Director Dorothy Luongo and Assistant Director Wendy Urban-Mead have staged this production with space and room for joy and hope to emerge within the walls of the theater. Scenes and transitions move quickly as members of the cast might be singing or hauntingly dancing, such as Monika Gupta (Fakir) and Shreya Gupta (Ayah) jumping rope as they sing a child’s rhyme. Dan Foster as Lieutenant Wright and Doug Woolever as Major Holmes craft one of the most poignant moments in the play in relaying the only real revelation we get about Mary’s father. Lisa Delia and Geneva Turner, both graceful stage presences with rich voices, flesh out both the world of 1906 India and the hauntingly effective world Mary has created.
The transition from feeling deep sadnese for Mary’s many losses, to the joy and optimism of finding a new family, is vividly executed by the cast of Misselthwaite Manor. Katie-Beth Anspach is our first breath of fresh delight and she doesn’t stop thrilling until the final bow. Anspach’s Martha, as a maid in the Manor, is a gutsy tour-de-force that starts Mary on her journey outside of bedroom to which she has been relegated. Anspach’s strong clear voice delivers a rousing song in the second half (“Hold On”), when all hope seems lost, that is inspiring and thrilling. One finds it hard to take their eyes off of her, as she lives so realistically in her charming character; it is lovely to watch her choices she makes.
Equally charming is the captivating Josh Lococo as her merry brother Dickon. Lococo’s Dickon represents something magical in his rendition, which is clear from the first dulcet tones of his voice in “Winter’s on the Wing”.
David Foster achieves a wonderfully faulty doctor Neville Craven (Archibald’s sinister brother), who attempts to stop Mary from touching everything that she is helping to blossom. Foster dances between being completely malevolent and merely misguided, leaving the audience to make their own decision as to what his true intentions are.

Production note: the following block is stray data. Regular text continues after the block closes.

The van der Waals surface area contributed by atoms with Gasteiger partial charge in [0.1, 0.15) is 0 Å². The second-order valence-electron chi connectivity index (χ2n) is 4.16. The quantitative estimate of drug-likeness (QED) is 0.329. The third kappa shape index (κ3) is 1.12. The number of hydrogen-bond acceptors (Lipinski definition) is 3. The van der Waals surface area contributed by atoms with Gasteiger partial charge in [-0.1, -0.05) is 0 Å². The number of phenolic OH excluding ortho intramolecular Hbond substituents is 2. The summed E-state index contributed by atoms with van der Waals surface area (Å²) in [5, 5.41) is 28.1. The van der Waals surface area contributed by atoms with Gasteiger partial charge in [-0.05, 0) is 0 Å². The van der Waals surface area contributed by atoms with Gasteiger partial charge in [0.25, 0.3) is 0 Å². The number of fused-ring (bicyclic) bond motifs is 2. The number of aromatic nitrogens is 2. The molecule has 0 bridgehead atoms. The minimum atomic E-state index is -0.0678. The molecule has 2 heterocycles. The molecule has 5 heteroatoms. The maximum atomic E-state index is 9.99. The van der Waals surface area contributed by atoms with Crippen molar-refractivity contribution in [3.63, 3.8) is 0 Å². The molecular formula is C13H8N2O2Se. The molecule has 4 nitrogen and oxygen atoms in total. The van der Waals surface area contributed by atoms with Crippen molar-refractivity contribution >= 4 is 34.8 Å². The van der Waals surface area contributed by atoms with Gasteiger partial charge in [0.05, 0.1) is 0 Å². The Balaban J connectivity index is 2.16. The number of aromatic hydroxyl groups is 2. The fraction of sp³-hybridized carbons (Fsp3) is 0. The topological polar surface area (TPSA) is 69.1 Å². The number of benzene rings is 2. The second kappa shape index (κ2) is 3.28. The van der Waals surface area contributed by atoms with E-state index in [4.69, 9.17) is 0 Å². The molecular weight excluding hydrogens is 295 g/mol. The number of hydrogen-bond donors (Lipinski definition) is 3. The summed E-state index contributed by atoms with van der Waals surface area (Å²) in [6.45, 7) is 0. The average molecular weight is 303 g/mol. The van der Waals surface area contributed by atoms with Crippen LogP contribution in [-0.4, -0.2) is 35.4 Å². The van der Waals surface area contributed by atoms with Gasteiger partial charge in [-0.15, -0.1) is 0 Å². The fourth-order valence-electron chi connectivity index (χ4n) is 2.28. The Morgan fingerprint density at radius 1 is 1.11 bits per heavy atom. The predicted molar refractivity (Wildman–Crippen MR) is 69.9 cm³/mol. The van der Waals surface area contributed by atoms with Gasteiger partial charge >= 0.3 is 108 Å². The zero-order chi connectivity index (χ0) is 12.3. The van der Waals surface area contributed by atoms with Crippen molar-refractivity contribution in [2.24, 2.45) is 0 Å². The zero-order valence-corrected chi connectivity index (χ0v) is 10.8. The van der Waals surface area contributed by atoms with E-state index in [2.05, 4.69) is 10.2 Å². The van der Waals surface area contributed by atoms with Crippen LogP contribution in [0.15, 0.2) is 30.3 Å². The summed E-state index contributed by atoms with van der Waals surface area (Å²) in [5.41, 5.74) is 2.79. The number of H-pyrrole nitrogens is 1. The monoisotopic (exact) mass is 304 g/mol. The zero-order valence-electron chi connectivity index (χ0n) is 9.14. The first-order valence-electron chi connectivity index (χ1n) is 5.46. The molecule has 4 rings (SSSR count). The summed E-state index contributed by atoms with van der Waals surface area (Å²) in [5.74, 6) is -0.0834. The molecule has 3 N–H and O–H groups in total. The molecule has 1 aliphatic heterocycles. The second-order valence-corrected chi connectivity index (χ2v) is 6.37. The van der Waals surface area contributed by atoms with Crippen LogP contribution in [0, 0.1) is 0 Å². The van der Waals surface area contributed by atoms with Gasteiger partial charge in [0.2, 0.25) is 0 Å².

Misselthwaite’s population is rounded out in exemplary fashion which help develop Mary Lenox’s new world. Sean Patrick Mahoney as young Colin Craven is funny, real, and a pleasure to watch. Joe Beem as gardener Ben Weatherstaff is superb – ably navigating his role in connecting the past to the future of the garden. Linda Roper as Mrs. Medlock expertly takes on the difficult task of creating a likeable and relatable character from a woman who just doesn’t seem to be able to give Mary the love and support she is searching for when she arrives. Rounding out the staff, Grace Foster as Betsy and Nicole Murphy as Jane add layers of life to the world.
Ann Davies brings her unique charm and talent to the story. As Mrs. Winthrop, the headmistress of prestigious boarding school pursuing Mary’s attendance, Davies flourishes as the shocked, prim and proper Winthrop, bringing humor and fun to the role.
Rounding out the cast is the talented children’s ensemble: Anshuman Chaudhary, Harriet Luongo, and Willa Wainwright. Their energy and precision add the haunting element for which the mystical piece cries out.
On a fundamental level this is a play about coping with grief, but it’s triumph is in the way it portrays the struggle to find hope in the darkest of times. The superb musical direction and orchestration by Paul and Joanne Schubert was a delight, with a live band to fully flesh out the enchanting melodies and vivacious songs. Scenic Designer/Artist Harley Putzer and Set Constructor/Lighting Designer Andy Weintraub created a massive and enchanting world, including a resplendent garden, flowers crawling up the wings and in the rafters. Watching the development of the garden, through mixed medias, allowed the audience to see the progression of the improvements to Misselthwaite and the secret garden hidden behind ivy-covered walls. Heidi Johnson, assisted by Lobsang Comacho, Jan Brooks, and Tory Elvin, created costumes from 1906 India and England, highlighting the intangible ghosts and helping both worlds come to life.
The Secret Garden is a moving piece, with beautiful music, strong acting, and dazzling and magnificent scenic design. The show runs Fri-Sun through July 14th at the CENTER for Performing Arts in Rhinebeck.